ST. JOHN’S, Antigua, Aug 16, CMC – The chairman of the 15-member Caribbean Community (CARICOM) grouping, Antigua and Barbuda Prime Minister Gaston Browne, Monday urged greater cooperation among member states as the region battles a number of challenges, including the earthquake situation in Haiti, the coronavirus (COVID-19) pandemic and the need to fulfil various policies agreed upon by regional governments in the past.
Addressing the installation ceremony of Belizean Dr. Carla Barnett as the eighth Secretary General of the integration movement, Prime Minister Browne said with regards to Haiti, where more than 1, 300 people died and several thousands missing and injured from last Saturday’s powerful 7.2 magnitude earthquake, that Haiti needs a “fundamental change of direction” going into the future.
He said the earthquake and the attendant loss of lives in the French-speaking CARICOM member country “are painful reminders of the political, economic and social tragedies that have beset Haiti since its new history began in 1804.
“As chairman of CARICOM, I believe that the time has come to change the trajectory of Haiti and we must establish measures in collaboration with Haiti’s political directorate and the international community that will allow Haiti to make a fundamental change of direction,” Browne said, noting however “that is a longer term goal.
“But now we must bind up our nations’ wounds and mobilise assistance to meet the immediate humanitarian needs,” he said, adding that he has been in contact with Haiti’s Prime Minister Ariel Henry pledging CARICOM’s support for the rehabilitation efforts”.
Browne said apart from Haiti, the integration movement is faced with the challenge of getting its population vaccinated against the COVID-19 pandemic.
“In the region we have to tackle the twin contradictory issues of access to vaccines as well as vaccine hesitancy among our populations and we must not be daunted by these challenges. We are triumphed over this murderous pandemic,” Browne said, noting that in some member states, the percentage of people who are fully vaccinated “is till unacceptably low.
“There is great risk we will not reach herd immunity in very many months. We need to correct this and we have to continue to stand together to fight the issue of vaccine hesitancy which is perhaps the most significant threat to the region at this time”.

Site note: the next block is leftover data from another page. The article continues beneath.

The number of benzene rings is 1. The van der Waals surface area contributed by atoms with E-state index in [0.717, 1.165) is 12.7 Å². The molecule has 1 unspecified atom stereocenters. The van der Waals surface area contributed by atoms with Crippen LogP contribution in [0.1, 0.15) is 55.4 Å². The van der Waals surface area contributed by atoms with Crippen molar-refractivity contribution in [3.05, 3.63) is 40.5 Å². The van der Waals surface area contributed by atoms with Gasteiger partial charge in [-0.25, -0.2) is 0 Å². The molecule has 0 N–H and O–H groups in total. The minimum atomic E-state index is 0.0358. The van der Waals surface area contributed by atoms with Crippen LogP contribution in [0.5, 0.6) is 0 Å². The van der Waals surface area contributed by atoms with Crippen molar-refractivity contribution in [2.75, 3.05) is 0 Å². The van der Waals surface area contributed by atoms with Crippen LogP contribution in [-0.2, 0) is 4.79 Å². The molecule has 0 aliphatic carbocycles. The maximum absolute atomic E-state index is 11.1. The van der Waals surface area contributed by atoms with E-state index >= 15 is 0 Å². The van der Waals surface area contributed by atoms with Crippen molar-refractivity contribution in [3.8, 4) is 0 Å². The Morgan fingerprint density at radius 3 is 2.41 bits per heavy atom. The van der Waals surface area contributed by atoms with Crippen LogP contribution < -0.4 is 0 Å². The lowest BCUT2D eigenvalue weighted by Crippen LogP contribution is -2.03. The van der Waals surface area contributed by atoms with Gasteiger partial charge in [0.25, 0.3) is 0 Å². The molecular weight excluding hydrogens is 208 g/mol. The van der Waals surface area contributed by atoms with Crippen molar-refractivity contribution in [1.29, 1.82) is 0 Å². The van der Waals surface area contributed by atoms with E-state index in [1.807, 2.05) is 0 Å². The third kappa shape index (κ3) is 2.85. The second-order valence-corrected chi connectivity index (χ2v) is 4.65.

Browne said that it is necessary for the regional countries to re-float their economies while keeping the populations safe and to “place ourselves to take advantage of the spike in tourism demand that several member states are currently experiencing”.
CARICOM Single Market and Economy
Browne said that the region also needed to “finalise” the terms of the CARICOM Single Market and Economy (CSME) that allows for the free movement of goods, skills, labour and services across the region.
He said such finalisation “must be done quickly if CARICOM is to retain the confidence of the people in our member states”.
He said there is also a need to re-think the method of work within CARICOM and at the level of the regional leaders “always looking for peak efficiency.
‘There is no doubt that we have to make the CSME operational and to increase our level of functional cooperation so that we could have a more effective CARICOM region. It is my intention to raise these matters with you and to strive for ways we can make the machinery of CARICOM run more smoothly,” Browne told Dr. Barnett, the first woman to be appointed as Secretary General.
“It is absolutely important that we improve the machinery of CARICOM for the benefit of all member states especially considering the challenges we have to confront at this time ansd those challenges are not limited to COVID and climate change, but these challenges continue to confront our member states on a whole”
Browne, who invited Dr. Barnett to visit Antigua and Barbuda “at the earliest opportunity” reminded everyone that “the work is hard, but the rewards are great for the people of our region, who deserve no less.
“So clearly we have to put issues of insularity behind us, we have to cooperate and to understand we are better off working together and that we will be more vulnerable if we continue to pursue our own individual agenda.
“So let us use this opportunity with the instalment of our new Secretary General to recommit ourselves to the work of CARICOM and to advance the integration movement,” Browne said.
Dr. Barnett, replaces the Dominican-born diplomat, Irwin LaRocque, who served two five year terms at the Guyana-based CARICOM Secretariat and Prime Minister Browne thanked him for this “calm influence” while reminding the region that Dr. Barnett has had vast experience” and should be “hitting the ground running”.